Nonprofits: What To Watch in 2016
The outlook for nonprofits in 2016 is not all rosy, even though the economy is turning around and fundraising should be up again. We tapped experts for their take on what’s ahead.
One area of focus will be capacity building, says Center for Nonprofit Advancement CEO Glen O’Gilvie. Organizations will spend time and resources on professional development for individual employees, especially those on the front lines of their programs, as well as increasing the organization’s outcomes. Glen says his organization’s recent survey revealed how important capacity building is for nonprofits. This represents a shift from funding as the top priority.
Fundraising continues to rise...
The Lilly Family School of Philanthropy’s most recent study forecast that funding would be up 5% in 2015 and 2016. Glen says the forecast came true for 2015 and he expects no different in 2016. A strong economy and rising individual wealth are helping fuel the increase. What’s changed is that donors are paying more attention to the organization’s past performance and infrastructure. Glen says that may be a reason capacity building has become so important.
The number may also be up because more charities have fundraising campaigns in place today than did four years ago, says a recent NRC Fundraising Survey. Nearly half of charities in the study have structured campaigns, up from 12% in 2011.
...but not without challenges
Some fundraising challenges nonprofits are grappling with, however, include the fact that local governments are still being impacted by the downturn, says Wider Opportunities for Women CEO Amanda Andere. Public dollars aren’t there the way they used to be and nonprofits are facing more competition. The DC region is also suffering from Fannie Mae and Freddie Mac winding down their foundations last year. Another challenge is that individual donors are also moving away from funding nonprofits and they’re now supporting specific individuals and causes, she adds. So why is there 5% growth in fundraising? Nonprofits that have kept up their individual relationships are seeing the best fundraising results.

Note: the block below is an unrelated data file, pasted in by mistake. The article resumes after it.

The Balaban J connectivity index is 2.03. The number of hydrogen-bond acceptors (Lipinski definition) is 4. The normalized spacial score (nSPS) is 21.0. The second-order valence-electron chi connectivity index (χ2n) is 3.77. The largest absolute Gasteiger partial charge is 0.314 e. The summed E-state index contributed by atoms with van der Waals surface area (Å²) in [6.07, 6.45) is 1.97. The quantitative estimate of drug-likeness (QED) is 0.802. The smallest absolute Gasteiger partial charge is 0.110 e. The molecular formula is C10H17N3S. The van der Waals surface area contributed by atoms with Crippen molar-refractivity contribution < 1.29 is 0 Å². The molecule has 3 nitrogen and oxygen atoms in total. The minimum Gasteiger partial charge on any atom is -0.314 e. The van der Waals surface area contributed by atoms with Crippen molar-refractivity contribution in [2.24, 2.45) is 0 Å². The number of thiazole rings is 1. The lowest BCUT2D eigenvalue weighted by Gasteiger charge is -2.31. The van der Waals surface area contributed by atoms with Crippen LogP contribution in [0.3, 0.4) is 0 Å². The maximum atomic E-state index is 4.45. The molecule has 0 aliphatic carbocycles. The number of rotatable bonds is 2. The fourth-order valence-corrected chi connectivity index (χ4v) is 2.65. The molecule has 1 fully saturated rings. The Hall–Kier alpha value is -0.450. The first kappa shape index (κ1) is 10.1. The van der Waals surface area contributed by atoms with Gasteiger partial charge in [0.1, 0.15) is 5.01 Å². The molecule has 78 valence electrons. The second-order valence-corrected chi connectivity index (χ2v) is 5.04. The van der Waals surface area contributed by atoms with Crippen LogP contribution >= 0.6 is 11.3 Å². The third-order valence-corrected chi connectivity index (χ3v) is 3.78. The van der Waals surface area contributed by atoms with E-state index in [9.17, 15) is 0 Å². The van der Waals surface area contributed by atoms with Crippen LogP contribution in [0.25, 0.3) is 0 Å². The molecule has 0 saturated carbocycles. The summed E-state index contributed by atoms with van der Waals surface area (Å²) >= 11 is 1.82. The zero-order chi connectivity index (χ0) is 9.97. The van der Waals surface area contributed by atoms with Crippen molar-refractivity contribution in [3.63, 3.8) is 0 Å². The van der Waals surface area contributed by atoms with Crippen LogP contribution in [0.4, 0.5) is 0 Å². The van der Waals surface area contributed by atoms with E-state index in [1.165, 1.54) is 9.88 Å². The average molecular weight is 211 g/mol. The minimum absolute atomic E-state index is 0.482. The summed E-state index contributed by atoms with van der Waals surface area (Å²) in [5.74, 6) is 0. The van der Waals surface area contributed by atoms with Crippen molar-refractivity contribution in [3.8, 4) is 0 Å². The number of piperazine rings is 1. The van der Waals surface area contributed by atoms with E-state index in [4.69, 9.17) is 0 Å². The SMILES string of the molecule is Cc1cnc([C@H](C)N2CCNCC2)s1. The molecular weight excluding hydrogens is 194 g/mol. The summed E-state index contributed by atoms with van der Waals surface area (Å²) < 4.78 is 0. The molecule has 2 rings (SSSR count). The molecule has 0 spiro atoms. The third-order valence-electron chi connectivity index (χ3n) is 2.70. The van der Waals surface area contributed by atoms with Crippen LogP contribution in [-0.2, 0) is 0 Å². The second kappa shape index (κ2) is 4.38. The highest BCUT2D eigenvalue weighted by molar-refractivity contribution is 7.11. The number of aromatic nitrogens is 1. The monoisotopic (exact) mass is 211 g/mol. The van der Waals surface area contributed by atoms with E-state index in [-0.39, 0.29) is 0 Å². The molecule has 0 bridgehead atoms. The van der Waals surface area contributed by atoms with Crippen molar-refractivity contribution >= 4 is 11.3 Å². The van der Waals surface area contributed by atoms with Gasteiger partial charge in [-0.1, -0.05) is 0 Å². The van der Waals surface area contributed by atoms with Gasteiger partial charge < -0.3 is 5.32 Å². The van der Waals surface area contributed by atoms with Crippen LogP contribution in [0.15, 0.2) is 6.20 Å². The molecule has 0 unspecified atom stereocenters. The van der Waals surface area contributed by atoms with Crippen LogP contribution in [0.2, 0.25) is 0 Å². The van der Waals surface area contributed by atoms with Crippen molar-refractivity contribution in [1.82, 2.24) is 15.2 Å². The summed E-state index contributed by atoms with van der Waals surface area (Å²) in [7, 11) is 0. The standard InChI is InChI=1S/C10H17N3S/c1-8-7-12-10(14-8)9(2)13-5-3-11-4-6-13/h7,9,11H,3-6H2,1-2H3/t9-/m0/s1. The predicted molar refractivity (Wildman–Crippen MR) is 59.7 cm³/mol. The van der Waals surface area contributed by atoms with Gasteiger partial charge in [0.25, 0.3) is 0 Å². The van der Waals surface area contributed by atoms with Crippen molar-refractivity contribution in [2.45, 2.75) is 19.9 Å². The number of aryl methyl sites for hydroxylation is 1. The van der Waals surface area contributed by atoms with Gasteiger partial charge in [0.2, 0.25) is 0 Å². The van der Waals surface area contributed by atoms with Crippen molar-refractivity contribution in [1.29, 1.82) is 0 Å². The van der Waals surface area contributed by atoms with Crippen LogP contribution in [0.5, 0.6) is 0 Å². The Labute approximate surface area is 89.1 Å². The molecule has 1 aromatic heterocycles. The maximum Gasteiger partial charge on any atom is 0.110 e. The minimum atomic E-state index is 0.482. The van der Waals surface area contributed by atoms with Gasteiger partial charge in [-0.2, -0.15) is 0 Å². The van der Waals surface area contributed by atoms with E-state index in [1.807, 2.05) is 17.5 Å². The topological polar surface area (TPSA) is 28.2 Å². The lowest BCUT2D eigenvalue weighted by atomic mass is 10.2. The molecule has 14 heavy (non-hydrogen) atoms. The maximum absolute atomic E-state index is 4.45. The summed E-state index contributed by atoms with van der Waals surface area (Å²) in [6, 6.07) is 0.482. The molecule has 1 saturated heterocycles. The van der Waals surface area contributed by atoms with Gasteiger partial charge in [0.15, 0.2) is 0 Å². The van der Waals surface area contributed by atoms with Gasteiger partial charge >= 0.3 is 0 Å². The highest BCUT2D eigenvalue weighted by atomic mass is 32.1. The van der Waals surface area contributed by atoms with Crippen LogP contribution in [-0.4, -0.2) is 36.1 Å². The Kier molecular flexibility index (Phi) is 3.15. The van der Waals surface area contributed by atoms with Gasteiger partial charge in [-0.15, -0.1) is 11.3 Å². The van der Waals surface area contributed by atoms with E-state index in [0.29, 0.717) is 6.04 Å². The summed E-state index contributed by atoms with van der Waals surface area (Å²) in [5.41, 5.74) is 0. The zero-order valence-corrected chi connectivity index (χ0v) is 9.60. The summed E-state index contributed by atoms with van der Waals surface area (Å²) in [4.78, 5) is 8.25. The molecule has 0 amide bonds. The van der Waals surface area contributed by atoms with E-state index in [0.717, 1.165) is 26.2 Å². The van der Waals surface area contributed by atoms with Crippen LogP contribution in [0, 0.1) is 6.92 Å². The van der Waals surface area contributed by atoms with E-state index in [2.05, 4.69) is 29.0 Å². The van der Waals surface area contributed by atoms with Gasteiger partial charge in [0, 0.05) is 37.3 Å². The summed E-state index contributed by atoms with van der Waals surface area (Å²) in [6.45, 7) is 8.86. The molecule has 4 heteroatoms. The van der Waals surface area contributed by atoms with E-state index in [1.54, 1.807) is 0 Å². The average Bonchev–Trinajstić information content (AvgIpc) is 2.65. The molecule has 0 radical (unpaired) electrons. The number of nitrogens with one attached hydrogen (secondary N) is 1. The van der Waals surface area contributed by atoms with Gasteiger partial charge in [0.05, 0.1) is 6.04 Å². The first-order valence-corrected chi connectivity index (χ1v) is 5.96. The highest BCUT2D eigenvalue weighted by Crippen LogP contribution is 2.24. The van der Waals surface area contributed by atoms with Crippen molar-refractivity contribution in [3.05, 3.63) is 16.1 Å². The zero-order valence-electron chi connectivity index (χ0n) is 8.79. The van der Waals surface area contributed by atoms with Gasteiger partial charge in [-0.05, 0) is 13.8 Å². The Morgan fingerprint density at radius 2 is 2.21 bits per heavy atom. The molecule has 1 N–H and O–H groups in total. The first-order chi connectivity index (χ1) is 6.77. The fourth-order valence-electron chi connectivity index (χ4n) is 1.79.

Higher ed and environmental groups seeing most revenue growth
To get a picture of the health of nonprofits in the DC area, we turned to the Center on Nonprofits and Philanthropy, which crunched some numbers exclusively for Bisnow.
Nonprofits in Washington-Baltimore are faring well; they were more likely to see a revenue increase, some over 10%, between 2013 and 2104 than other regions of the country. Local area higher ed and environmental groups were the most likely to grow, while human services organizations were the least likely to experience a large revenue bump. Revenue dropped the most for nonprofit hospitals and international and foreign affairs organizations between 2013 and 2014.
Homelessness, equality and workforce development remain top focus areas
In the DC region, the biggest needs are still around housing and human services, says Glen. The number of first-time homeless families spiked during the recession, and homelessness has remained one of the region’s biggest areas of need. Second is workforce development. Amanda says nonprofits also need to find better ways to address equity issues around women, women of color and income disparity.